As a CBOE clearing member, Petco processes CBOE transactions of its customers and submits them to CBOE for matching with opposing trades. The CBOE then submits the matched trades to the Options Clearing Corp. ("OCC") which intervenes between the parties and issues long option contracts to the buyer and short option contracts to the seller. Both buyer and seller look to OCC for satisfaction of their CBOE option contracts obligations. This process ensures the financial integrity of the CBOE to the parties. Trades were recorded on trading sheets. Trading sheets contained data such as "realized and unrealized losses, daily price changes of options and stock, open positions, date of trades, commissions, SEC fees, haircut changes, interest charges and receipts, dividends received, option obligations, and net liquidating ("Net Liq") balances." Vincent Affidavit, ¶ 5. Net Liq balances represent the total value of the account upon liquidation of all positions. Id.
In early December 1984, Vincent learned that actual Petco revenues were well below projected revenues. Vincent then instructed *328 Petco's accounting staff to make a monthly breakdown of the Petco net revenue for the period to determine the cause of the disparity which he received in February, 1985. Id. at ¶ 12. At that time, Vincent learned that Petco mistakenly booked credit entries in the accounts of Robert and Reuben Peters during August-December 1984. Vincent determined that the credit entries represented interest on free funds in Robert and Reuben Peters' accounts since the payments approximated the rate paid on agreement to Petco market makers on their free funds. Id. Vincent told Robert and Reuben Peters that they were not entitled to the credit (to which they agreed) and that the credit entries would be reversed out of their accounts. These entries were not reversed until March 1985. Petco initially took a deduction during 1984 but the credit entries made by this deduction were reversed as of December 31, 1984. Vincent Affidavit, ¶ 18. Although Vincent attempted to discover which clerk had authorized the interest agreements, he was not able to do so since the entries were prepared by a third party processor who did not keep hard copy of the data beyond a few days. Vincent instructed Petco's accounting staff to reverse the credit entries to both accounts as of December 31, 1984. Vincent Affidavit, ¶ 6.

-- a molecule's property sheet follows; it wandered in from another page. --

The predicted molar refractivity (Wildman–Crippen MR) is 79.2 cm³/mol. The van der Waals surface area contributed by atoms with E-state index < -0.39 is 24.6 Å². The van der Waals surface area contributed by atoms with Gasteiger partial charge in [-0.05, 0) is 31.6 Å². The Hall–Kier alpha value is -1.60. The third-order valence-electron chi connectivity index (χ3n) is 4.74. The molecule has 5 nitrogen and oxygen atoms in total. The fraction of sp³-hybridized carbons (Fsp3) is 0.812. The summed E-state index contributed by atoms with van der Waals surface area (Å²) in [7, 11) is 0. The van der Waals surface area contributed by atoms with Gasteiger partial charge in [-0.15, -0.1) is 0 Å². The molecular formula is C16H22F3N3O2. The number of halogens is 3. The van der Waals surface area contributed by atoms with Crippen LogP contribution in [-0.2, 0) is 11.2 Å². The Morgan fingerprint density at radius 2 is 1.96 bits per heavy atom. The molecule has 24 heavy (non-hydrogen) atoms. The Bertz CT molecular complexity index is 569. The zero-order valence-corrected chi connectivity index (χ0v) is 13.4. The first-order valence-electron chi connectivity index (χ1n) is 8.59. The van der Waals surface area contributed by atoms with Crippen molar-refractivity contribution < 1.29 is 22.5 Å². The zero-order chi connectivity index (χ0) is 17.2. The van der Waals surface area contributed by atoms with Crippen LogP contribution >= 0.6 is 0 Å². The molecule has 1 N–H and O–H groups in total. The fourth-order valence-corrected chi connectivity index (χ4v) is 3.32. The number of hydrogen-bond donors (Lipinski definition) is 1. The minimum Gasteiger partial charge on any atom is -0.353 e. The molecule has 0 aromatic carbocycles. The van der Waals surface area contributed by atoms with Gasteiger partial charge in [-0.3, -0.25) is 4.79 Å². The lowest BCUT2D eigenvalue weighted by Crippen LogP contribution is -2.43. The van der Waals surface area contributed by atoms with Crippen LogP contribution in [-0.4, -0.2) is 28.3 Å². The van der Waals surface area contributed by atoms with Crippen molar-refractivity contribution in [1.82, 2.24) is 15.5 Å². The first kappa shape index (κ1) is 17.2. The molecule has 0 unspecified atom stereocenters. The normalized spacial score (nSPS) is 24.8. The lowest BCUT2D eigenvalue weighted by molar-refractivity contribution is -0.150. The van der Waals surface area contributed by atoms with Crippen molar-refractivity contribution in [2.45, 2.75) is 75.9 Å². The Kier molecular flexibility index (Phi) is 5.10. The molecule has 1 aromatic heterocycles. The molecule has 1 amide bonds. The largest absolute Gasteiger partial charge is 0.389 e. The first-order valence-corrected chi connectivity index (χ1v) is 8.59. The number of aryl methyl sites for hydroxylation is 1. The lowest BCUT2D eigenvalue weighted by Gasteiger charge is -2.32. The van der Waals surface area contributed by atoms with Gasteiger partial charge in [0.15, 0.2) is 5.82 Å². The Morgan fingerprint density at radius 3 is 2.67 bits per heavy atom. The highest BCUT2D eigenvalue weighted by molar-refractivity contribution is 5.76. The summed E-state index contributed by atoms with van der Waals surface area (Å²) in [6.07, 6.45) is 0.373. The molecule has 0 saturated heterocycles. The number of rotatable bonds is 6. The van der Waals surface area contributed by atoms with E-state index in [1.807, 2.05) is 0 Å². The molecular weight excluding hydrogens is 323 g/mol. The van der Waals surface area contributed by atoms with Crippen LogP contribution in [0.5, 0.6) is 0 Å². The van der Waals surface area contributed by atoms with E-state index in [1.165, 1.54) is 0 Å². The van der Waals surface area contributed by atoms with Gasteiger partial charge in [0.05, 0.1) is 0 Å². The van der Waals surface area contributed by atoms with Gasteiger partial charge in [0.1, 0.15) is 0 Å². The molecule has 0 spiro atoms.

Peters stated in his affidavit that he did not read his trading sheets in 1984, other than some general information on the first page of his market maker report, the out-trade sheet, and the confirmations. R.D. Peters Affidavit, ¶ 5. He stated that his trading sheets were "very confusing" due to the option trading done in 1984 because they accounted for trades done on an accounting basis and did not calculate the entire portfolio. Id. He would only check the net liquidation figure on the sheets on a daily basis to obtain a general idea of what was in his account. Id. Robert Peters also used the net liquidation figure to keep track of his account. He also stated that his trading sheets were confusing due to the types of trading he did in 1984 especially with respect to the short selling of securities. The trading sheet showed the short option as a loss on the debit side of the mark to market training sheets but not the gain or loss in positions. R.G. Peters Affidavit, ¶ 5. The record does not show whether plaintiffs, in checking the Net Liq totals observed any significant changes in their accounts that would put them on notice of the mistaken credit entries.
Plaintiffs argue that the bookkeeping entries were not income because they are not funds earned as a result of any agreement between Petco and plaintiffs or by any services performed by plaintiffs and therefore plaintiffs had no right to the funds. Having no right to the funds, Plaintiff's argue, the funds cannot be income.
26 U.S.C. section 61 defines gross income as "all income from whatever source derived including ... (1) Compensation for services, including fees, commissions, fringe benefits and similar items; and (4) interest." "Taxable Income" is the accrual of some gain, profit, or benefit to the taxpayer. Buder v. United States, 354 F.2d 941, 944 (8th Cir. 1966) citing Commissioner v. Wilcox, 327 U.S. 404, 66 S. Ct. 546, 90 L. Ed. 752 (1946).
Defendant relies upon the claim of right doctrine to support its argument. The doctrine contemplates that if a taxpayer receives earnings under a claim of right and without restriction as to its dispositon, he has received income which he is required to report on his tax return, even though it may still be claimed that he is not entitled to retain the money and even though he may still be adjudged liable to restore its equivalent. United States v. Lewis, 340 U.S. 590, 591, 71 S. Ct. 522, 522-23, 95 L. Ed. 560 (1951); North American Oil v. Burnet, 286 U.S. 417, 52 S. Ct. 613, 76 L. Ed. 1197 (1932).